Do some municipalities use traffic cams and fines as revenue generating tools rather than for promoting road safety? It’s a difficult question to answer (and the municipalities will always deny it) but the good folks over at open data advocacy outfit Code4SA plunged into the publicly released figures to see if any towns’ income streams look suspcious – with startling results.

“In the financial year ending June 2014, R1bn in revenue from fines was reported by municipalities. I suspect that this is actual money received by municipalities rather than fines issued. Nationwide, fines represent less than half a percent of municipal revenues. The monthly per capita revenue from fines is R1.65. Those numbers seem pretty reasonable to me,” writes Code4SA’s Adi Eyal.


Eyal adjusted the figures to work out how much money per person living in a municipality enforcement agencies are taking in over the course of a year, and then allowing for the fact that some low-population areas experience high traffic volumes (ie where a highway passing through a rural area) looked for outliers.

One in particular stood out.

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For the complete report and some really cool infographics, click here. The point, as Ayal makes clear, is not that traffic cameras and fines are per se a bad thing, but that the reason for their use must be first and foremost about road safety. In countries such as the UK (where there were just 3.5 people killed on the roads per 100 000 population in 2010) cameras are painted yellow and must be highly visible. South Africa (31.9 traffic fatalities per 100 000 people in 2010) no such regulations apply.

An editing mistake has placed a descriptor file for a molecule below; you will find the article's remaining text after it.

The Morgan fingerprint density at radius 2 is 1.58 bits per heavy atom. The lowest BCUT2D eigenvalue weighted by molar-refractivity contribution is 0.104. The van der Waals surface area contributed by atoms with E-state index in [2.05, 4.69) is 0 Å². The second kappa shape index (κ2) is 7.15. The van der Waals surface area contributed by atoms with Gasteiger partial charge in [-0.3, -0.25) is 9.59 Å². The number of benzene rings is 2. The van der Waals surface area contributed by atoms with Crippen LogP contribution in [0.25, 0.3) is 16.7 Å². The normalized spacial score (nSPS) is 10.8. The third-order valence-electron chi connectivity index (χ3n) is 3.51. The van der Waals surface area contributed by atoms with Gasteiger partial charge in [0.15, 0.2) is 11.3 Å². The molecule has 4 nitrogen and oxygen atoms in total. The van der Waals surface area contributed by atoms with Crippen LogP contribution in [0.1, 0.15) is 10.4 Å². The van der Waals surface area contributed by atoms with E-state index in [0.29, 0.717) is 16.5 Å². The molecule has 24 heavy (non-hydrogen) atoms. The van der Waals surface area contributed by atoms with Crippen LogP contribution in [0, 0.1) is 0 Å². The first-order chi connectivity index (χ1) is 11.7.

“We need to make our roads safer and reduce the number of horrific accidents that are reported in the news every holiday season. If fines are seen as revenue streams, municipalities are likely to set speed traps in the wrong places,” Eyal added.

[Image – CC by 2.o/Axel Bührmann]
Charlie started his professional life as a motoring journalist for a community newspaper in Mpumalanga, Charlie explored different journalistic angles since his entry into the fast-paced world of publishing in 2006. While fostering a passion for the arts, Charlie developed a love for technology – both which allowed him to serve as Entertainment and Technology Editor for an online publication. Charlie has since been heavily involved in consumer technology for various websites and publications. He thoroughly enjoys World War II films and cerebral documentaries; aviation; photography and indie music. Oh yes, and he also has a rather strange obsession with collecting coffee mugs from his travels.